long time. There are dead branches attached to trees that have been
there so long that wood has grown over top of them.
There is a little spot along the waterfall that we can collect
water from but it sure would be awful to fall in. Some of the trees
around here are sure twisted and deformed.
We are taking a lunch right now at N51° 45' 29" W116° 10' 02" with
the majestic Mount Harris to our right and a baby Clearwater River
to the left. We saw Martin Lake first thing today and unfortunately
had to cross Martin Creek bare foot. We weren't sick this morning
and have taken to drinking all of our water unfiltered and
We passed by Clearwater Lake mid-morning and ran into some riders
who set out a few days ago as well. I think they may have been the
same group we spotted on day two. One interesting character was a
retired fellow named Allan who is native to Sherwood
like myself. Seems he had been working in a Christian
mission hospital in Pakistan until recent years. It is always
interesting people you meet out here.
I am sitting on a rock in front of the big Devon Lake right now.
Our camp is set up at N51° 43' 46" W116° 14' 52" about twenty-three
hundred meters above sea level, fourteen kilometers away from our
position this morning.
The ascent into the pass carried a vicious incline with it but we
still made good time. The view up here on Clearwater Pass is really
amazing. Scott spotted a mule deer
up here and she was pleased to pose in front of the camera for me.
I chased her around for a half hour or so trying to stay between
her and the sun. She eventually got bored and bounced away. The
Devon Lakes almost look like some sort of fantasy world.
It is a rolling green pasture with scattered rocks protruding from
the ground. The trees look normal from a distance but up close you
realize they are basically bonsais. They only come up to our
shoulders but everything on them is of a proportionally normal
size. Since I can't use my hammock tonight it looks like I will be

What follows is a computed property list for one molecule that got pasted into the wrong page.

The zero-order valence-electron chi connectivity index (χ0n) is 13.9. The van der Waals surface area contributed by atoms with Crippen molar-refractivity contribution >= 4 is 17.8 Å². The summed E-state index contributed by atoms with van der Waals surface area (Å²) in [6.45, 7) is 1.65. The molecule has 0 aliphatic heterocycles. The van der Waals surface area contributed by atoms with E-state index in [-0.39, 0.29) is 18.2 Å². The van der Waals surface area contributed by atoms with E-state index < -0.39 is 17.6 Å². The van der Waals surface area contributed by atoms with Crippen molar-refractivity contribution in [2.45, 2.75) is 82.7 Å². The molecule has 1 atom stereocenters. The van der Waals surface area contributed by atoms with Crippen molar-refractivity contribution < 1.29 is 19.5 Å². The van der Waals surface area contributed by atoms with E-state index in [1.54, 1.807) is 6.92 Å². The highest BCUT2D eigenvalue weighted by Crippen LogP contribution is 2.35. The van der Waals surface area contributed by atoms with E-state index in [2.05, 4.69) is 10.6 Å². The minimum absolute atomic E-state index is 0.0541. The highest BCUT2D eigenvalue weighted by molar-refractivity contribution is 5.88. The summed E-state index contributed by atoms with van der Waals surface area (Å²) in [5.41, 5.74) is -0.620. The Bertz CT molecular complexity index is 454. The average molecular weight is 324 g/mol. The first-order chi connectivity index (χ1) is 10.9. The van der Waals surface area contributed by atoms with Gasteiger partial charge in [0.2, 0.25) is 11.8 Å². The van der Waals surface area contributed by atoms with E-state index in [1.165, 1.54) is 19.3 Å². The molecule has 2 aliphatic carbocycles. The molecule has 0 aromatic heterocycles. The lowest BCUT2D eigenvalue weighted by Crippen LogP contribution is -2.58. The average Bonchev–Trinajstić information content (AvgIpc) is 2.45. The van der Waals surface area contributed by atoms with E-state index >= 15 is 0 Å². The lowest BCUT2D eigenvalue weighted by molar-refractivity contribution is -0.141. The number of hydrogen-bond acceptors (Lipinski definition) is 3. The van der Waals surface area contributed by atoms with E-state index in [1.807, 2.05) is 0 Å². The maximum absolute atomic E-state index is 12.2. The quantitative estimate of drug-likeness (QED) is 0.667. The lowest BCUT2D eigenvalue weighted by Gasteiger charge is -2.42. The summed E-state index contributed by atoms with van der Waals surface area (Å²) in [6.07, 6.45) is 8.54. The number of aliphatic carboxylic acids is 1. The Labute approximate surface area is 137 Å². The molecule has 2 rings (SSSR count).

sleeping beneath the open stars.
Swimming in the Big Devon Lake
We tried out the waters for a swim. Well, I swam but Scott just did
a knee high walk through. The sun was very hot while it was out but
once it set the temperature dropped like a rock. I hope it doesn't
get too cold tonight. The wind has really picked up so I've propped
the tarp of my hammock over my sleeping bag to keep the wind from
penetrating it. This fire is sure burning fast with this breeze. It
is like a blast furnace.
Morning on Clearwater Pass
I was awoken by the sun early today. The air has a nip to it but
the sun is hot. It looks like it dipped below freezing last night
as there is ice on my sleeping bag and the ground is frozen. I
guess that explains the mini trees. I had trouble sleeping last
night as the stars were brighter than I have ever seen in my life.
I assume it is a symptom of a clear night at a high altitude. Every
time I opened my eyes to roll over I was captivated by the heavens
above me for what seemed like hours. While packing up our gear this
morning Scott realized that his wallet which had the e-mail address
of the geologist from Seattle has gone astray. Maybe when I put
this on the net he will somehow stumble across it.
The Start of the Clearwater River
We will try to burn off as much distance today as possible since
this expedition was meant to explore the Clearwater River. We are
now at the very beginning of it and this trickle coming from the
Big Devon sure doesn't carry the power and wrath it does
downstream. The sun is good right now for a picture of the big
Devon Lake so I'll do that and I guess we'll say goodbye to the
There is an interesting rock formation at the top of Clearwater
Mountain that looks like it would make a good middle age watch
We are having lunch at the highest altitude point we will hit. It is
over twenty-four hundred meters and from here on we go downhill. Our
coordinates are N51° '42 "06 W116° '15 "22. We were surprised as to
the lack of information signs or properly kept trails here in the
park so far. We shall see how they are further up.
It is eight in the evening and we have walked for nine hours in
total now. We've covered twenty-seven kilometers today and are
completely destroyed. Our location is N51° 34' 22" W116° 08' 43" at
some apparent "historic site". It is an old ranger cabin that must
be historic because rangers don't actually come out here anymore. We
had to cross Pipestone Creek and got our boots wet again; I don't
really care anymore since we are almost at Lake
. We passed a big fat grouse while walking today, it
sure looked tasty but we couldn't take it. I wish we weren't in a
park. What trails there are here seem to have fallen into disuse. I
guess why would somebody pay exorbitant fees to hike here when they
could just go outside the park for lands that are just as remote.
It seems that now all the money and resources of the park department
go towards up keeping areas frequented by international tourists on
tour buses. Not a cent for the back country. We should be in Lake
We are laying on the floor of the staircase to a bar in Lake
. We made it to town at about five in the afternoon;
just missing the four-thirty bus. We now have to wait here until
three in the morning for the next bus. We had some good burgers from
the bar earlier but now I am just dying of boredom. We did about
seventeen kilometers today.
I'm home now and going to take a shower and go to bed... adios.